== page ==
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Sat, May 27, 2000 - Page 3 News List

New talks may begin in October

CROSS-STRAIT TIES The Straits Exchange Foundation said the two sides have exchanged views on new talks, but have not yet agreed on an exact date for the meeting

By Stephanie Low  /  STAFF REPORTER

Vice Chairman of the Straits Exchange Foundation (SEF) Shi Hwei-yow (許惠祐) yesterday predicted that a suspended meeting between the chief negotiators of Taiwan and China may take place in October.

Shi said China's recent reaction to President Chen Shui-bian's (陳水扁) inaugural speech showed that Beijing has softened its stance toward Taipei, but Chinese authorities still need to hold a high-level conference in August to fine-tune their position on cross-strait relations.

"Taking into consideration the pace of the preparatory work, I think the meeting may take place in October -- in the most optimistic scenario," Shi said.

Tsai Ing-wen (蔡英文), chairwoman of the Cabinet-level Mainland Affairs Council, confirmed that her council has exchanged views with the SEF over the possibility, but said no substantial proposal has been worked out.

"There are different possibilities. If a Koo-Wang meeting is possible, it would be best to hold it after this fall," Tsai said.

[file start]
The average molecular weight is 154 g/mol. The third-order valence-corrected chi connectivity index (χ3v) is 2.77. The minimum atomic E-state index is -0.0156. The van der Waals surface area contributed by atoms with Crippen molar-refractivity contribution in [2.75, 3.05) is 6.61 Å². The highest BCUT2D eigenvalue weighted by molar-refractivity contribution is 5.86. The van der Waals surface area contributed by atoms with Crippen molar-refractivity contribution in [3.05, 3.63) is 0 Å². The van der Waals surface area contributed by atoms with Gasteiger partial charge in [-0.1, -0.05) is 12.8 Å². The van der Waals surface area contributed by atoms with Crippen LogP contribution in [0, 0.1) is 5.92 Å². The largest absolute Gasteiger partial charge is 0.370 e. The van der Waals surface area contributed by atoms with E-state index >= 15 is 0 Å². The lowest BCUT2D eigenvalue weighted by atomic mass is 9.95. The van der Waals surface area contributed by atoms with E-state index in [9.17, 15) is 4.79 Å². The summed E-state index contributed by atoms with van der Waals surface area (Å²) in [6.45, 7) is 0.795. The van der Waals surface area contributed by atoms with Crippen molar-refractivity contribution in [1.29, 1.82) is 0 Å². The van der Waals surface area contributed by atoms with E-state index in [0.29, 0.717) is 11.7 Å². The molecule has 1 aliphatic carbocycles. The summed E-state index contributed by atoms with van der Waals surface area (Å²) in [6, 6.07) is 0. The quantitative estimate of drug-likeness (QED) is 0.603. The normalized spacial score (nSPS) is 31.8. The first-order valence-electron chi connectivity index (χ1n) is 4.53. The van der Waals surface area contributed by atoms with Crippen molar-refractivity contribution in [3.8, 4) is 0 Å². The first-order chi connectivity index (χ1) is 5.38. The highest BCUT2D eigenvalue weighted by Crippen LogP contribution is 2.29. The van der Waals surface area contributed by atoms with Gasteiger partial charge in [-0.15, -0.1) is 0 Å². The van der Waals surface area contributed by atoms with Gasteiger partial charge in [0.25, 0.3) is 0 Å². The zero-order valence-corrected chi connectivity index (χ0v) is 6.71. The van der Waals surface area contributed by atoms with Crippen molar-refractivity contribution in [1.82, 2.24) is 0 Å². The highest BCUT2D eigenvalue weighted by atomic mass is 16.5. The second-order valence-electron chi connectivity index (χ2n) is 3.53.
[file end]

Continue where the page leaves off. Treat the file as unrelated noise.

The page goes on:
Wang Daohan (汪道涵), chairman of Beijing's Association for Relations Across the Taiwan Strait (ARATS), had initially planned to visit Taiwan last autumn to meet with his Taipei counterpart, SEF Chairman Koo Chen-fu (辜振甫).

Wang canceled his trip in protest after former President Lee Teng-hui (李登輝) announced the so-called "special state-to-state relations" model last July, which Beijing considers a violation of the "one China" principle. China has repeatedly pressed Taiwan to accept the "one China" principle as a precondition for cross-strait talks.

Shi pointed out that the SEF and ARATS had in fact reached a consensus in 1992 to agree to disagree on the definition of "one China," but China has over the years denied this consensus.

Shi said it was impossible for Taiwan to respond to Beijing's demands on the "one China" issue given the political climate in Taiwan.

By calling "one China" a future issue to be handled by both sides of the Taiwan Strait, President Chen's reaction has been a skillful one, Shi said.

Meanwhile, in another possible sign of moderation, Chinese state television quoted Vice Premier Qian Qichen (錢其琛) yesterday as saying China sought "to solve the Taiwan question through dialogue, negotiations and exchange."

It was unclear, however, whether Qian's statement attached the precondition that Taiwan accept the "one China" principle before such dialogue, negotiations and exchange could occur.

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